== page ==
Out of a total budget of R3.523 billion allocated to the Department of Transport and Public Works in 2009/10, R1.675 billion has been dedicated to roads infrastructure. This funding will be ploughed into the design, construction, upgrade and maintenance of our provincial roads. A portion is included for the rounding off of current projects, in anticipation of heavier traffic flows during the 2010 FIFA World Cup. This budget will be used for round-off preparations and infrastructure investment, including the upgrade of road infrastructure projects along the N2, the Koeberg interchange and Table Bay Boulevard. It is envisaged that the enhanced road network will further improve traffic management well after the event.

The implementation of phase two of the Expanded Public Works Programme has been bolstered by the allocation of an additional R500 000 in 2009/10 to this Department's budget. These funds will be used for programmes that create jobs and develop skills in labour intensive sectors.

R5.8 million has been allocated to the Department of Environmental Affairs and Development Planning (in collaboration with the Department of Local Government and Housing and pilot municipalities) to implement the Built Environment Support Programme. This programme is aimed at supporting focused housing and infrastructure interventions, underpinned by credible Spatial Development Frameworks and Human Settlement Plans, in chosen pilot municipalities.

The Department of the Premier and Provincial Treasury have collaboratively identified a number of 'nodes' throughout all baselines of departments, from which efficiency gains could be leveraged. This exercise was supported by our commitment to greater efficacy in service delivery. We have judged that this exercise is necessary to soften the adverse effects of the tightening fiscal envelope on our key priorities. There is a renewed emphasis on ensuring that departments table credible budgets.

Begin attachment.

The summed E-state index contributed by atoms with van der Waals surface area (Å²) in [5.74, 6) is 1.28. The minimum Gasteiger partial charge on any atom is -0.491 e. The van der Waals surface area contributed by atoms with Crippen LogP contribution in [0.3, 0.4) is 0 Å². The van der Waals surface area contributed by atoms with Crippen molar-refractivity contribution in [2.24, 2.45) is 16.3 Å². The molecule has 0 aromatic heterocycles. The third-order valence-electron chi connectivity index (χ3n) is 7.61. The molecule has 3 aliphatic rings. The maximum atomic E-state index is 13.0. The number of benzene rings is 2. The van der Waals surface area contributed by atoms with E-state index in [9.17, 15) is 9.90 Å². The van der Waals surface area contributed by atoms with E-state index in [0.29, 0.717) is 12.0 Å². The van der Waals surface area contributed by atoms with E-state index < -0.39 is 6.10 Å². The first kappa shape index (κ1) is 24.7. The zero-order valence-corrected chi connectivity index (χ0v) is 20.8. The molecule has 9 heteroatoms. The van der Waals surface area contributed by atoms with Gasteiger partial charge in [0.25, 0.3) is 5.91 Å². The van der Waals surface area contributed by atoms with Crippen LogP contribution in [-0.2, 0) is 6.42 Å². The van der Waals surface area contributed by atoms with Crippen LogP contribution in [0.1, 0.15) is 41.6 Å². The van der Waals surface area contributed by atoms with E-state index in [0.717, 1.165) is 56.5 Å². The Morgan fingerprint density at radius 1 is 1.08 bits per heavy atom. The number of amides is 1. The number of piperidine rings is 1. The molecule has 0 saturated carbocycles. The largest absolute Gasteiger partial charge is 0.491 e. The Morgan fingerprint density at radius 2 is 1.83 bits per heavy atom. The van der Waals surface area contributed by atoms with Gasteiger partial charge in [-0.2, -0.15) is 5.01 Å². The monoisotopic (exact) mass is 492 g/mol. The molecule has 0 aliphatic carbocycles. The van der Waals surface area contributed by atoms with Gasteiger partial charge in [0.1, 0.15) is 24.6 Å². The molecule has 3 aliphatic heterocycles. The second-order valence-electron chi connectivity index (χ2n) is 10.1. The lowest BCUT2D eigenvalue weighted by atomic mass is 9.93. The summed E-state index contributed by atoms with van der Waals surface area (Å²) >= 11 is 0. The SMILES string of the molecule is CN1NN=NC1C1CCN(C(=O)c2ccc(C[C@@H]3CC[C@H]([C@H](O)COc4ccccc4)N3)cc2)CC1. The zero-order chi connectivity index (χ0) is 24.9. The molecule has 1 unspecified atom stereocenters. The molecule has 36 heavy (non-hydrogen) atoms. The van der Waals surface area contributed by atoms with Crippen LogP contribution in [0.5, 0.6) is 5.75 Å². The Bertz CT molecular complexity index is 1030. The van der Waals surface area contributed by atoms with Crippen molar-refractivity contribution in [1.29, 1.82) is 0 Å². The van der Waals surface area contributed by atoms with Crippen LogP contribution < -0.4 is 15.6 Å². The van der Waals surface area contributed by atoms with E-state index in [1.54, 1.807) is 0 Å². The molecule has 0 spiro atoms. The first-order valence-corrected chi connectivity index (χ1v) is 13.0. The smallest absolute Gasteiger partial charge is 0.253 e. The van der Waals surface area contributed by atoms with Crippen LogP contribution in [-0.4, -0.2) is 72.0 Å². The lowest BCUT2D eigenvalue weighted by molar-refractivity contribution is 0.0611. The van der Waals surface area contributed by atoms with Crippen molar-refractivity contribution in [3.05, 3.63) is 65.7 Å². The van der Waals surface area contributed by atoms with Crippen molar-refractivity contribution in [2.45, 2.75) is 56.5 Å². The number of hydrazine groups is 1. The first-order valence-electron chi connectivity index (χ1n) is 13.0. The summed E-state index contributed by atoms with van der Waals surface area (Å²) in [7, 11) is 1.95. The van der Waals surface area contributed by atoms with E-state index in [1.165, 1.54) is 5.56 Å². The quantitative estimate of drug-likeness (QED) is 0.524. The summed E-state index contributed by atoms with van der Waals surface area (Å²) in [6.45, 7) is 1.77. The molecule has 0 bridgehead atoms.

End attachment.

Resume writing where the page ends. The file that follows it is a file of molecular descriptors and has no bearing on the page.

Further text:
This administration will focus on business basics, which include:
· meaningful supportive mechanisms to better inform managerial decision-making,
· the development of effective monitoring and evaluation systems, and
· adherence to appropriate compliance requirements

Speaker, having had the insight of the tabled budgets of provincial departments and municipalities, it is my observation that there are substantive challenges ahead with regard to the sustainability of budgets over the medium term. However, there are also opportunities for renewed thinking about the effectiveness of our programmes, and the current lack of efficiency and synergy across departments and government spheres. We will work hard to amend these faults, with the goal of achieving improved service delivery.

It is uncontested that much remains to be done, but we embark on this journey knowing that our hard work and careful spending will improve the environment and access to opportunity for all in the Western Cape.

I thank you.